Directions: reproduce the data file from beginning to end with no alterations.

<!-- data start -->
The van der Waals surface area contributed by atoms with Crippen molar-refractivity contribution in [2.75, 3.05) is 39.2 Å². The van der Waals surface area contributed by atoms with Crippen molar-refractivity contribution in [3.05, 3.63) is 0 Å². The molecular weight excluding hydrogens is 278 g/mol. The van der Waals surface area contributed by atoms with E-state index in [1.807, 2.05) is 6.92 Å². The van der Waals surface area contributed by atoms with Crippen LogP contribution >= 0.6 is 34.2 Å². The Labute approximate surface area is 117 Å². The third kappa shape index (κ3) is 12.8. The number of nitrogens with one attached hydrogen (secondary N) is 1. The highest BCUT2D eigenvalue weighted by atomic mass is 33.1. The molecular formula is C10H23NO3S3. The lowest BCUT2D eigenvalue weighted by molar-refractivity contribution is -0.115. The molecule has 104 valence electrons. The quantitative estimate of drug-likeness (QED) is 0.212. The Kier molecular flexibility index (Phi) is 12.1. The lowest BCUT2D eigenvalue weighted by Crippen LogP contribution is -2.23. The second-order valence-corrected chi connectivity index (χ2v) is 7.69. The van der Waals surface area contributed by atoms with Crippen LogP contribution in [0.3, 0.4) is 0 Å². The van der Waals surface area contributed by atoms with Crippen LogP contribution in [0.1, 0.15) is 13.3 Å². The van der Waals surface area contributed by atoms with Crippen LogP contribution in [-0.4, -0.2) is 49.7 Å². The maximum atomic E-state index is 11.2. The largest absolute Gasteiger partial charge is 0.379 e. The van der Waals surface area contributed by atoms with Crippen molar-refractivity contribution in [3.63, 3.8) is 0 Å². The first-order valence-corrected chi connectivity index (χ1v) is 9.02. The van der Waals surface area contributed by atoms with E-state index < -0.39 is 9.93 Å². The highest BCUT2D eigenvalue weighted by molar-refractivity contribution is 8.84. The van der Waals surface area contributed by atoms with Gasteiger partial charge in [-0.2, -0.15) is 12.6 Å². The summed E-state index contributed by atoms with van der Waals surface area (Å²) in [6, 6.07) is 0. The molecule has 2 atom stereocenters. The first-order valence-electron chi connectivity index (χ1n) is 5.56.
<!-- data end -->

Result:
The van der Waals surface area contributed by atoms with Crippen molar-refractivity contribution in [2.75, 3.05) is 39.2 Å². The van der Waals surface area contributed by atoms with Crippen molar-refractivity contribution in [3.05, 3.63) is 0 Å². The molecular weight excluding hydrogens is 278 g/mol. The van der Waals surface area contributed by atoms with E-state index in [1.807, 2.05) is 6.92 Å². The van der Waals surface area contributed by atoms with Crippen LogP contribution >= 0.6 is 34.2 Å². The Labute approximate surface area is 117 Å². The third kappa shape index (κ3) is 12.8. The number of nitrogens with one attached hydrogen (secondary N) is 1. The highest BCUT2D eigenvalue weighted by atomic mass is 33.1. The molecular formula is C10H23NO3S3. The lowest BCUT2D eigenvalue weighted by molar-refractivity contribution is -0.115. The molecule has 104 valence electrons. The quantitative estimate of drug-likeness (QED) is 0.212. The Kier molecular flexibility index (Phi) is 12.1. The lowest BCUT2D eigenvalue weighted by Crippen LogP contribution is -2.23. The second-order valence-corrected chi connectivity index (χ2v) is 7.69. The van der Waals surface area contributed by atoms with Crippen LogP contribution in [0.3, 0.4) is 0 Å². The van der Waals surface area contributed by atoms with Crippen LogP contribution in [0.1, 0.15) is 13.3 Å². The van der Waals surface area contributed by atoms with Crippen LogP contribution in [-0.4, -0.2) is 49.7 Å². The maximum atomic E-state index is 11.2. The largest absolute Gasteiger partial charge is 0.379 e. The van der Waals surface area contributed by atoms with Crippen molar-refractivity contribution in [3.63, 3.8) is 0 Å². The first-order valence-corrected chi connectivity index (χ1v) is 9.02. The van der Waals surface area contributed by atoms with E-state index < -0.39 is 9.93 Å². The highest BCUT2D eigenvalue weighted by molar-refractivity contribution is 8.84. The van der Waals surface area contributed by atoms with Gasteiger partial charge in [-0.2, -0.15) is 12.6 Å². The summed E-state index contributed by atoms with van der Waals surface area (Å²) in [6, 6.07) is 0. The molecule has 2 atom stereocenters. The first-order valence-electron chi connectivity index (χ1n) is 5.56.